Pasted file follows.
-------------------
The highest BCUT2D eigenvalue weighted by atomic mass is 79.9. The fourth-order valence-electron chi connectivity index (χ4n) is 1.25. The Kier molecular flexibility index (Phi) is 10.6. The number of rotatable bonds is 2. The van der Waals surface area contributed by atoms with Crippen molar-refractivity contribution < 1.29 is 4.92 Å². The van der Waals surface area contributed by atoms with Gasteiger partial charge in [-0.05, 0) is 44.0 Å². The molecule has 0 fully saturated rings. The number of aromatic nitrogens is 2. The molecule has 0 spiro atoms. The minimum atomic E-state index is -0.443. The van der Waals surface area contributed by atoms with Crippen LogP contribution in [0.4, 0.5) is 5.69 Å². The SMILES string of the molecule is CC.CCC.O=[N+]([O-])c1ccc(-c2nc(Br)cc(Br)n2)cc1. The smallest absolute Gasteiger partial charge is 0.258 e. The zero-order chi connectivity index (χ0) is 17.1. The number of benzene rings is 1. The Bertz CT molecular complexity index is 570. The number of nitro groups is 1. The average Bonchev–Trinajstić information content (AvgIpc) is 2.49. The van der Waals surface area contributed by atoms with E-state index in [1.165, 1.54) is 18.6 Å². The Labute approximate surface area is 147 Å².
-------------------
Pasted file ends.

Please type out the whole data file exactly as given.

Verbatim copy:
The highest BCUT2D eigenvalue weighted by atomic mass is 79.9. The fourth-order valence-electron chi connectivity index (χ4n) is 1.25. The Kier molecular flexibility index (Phi) is 10.6. The number of rotatable bonds is 2. The van der Waals surface area contributed by atoms with Crippen molar-refractivity contribution < 1.29 is 4.92 Å². The van der Waals surface area contributed by atoms with Gasteiger partial charge in [-0.05, 0) is 44.0 Å². The molecule has 0 fully saturated rings. The number of aromatic nitrogens is 2. The molecule has 0 spiro atoms. The minimum atomic E-state index is -0.443. The van der Waals surface area contributed by atoms with Crippen LogP contribution in [0.4, 0.5) is 5.69 Å². The SMILES string of the molecule is CC.CCC.O=[N+]([O-])c1ccc(-c2nc(Br)cc(Br)n2)cc1. The smallest absolute Gasteiger partial charge is 0.258 e. The zero-order chi connectivity index (χ0) is 17.1. The number of benzene rings is 1. The Bertz CT molecular complexity index is 570. The number of nitro groups is 1. The average Bonchev–Trinajstić information content (AvgIpc) is 2.49. The van der Waals surface area contributed by atoms with E-state index in [1.165, 1.54) is 18.6 Å². The Labute approximate surface area is 147 Å².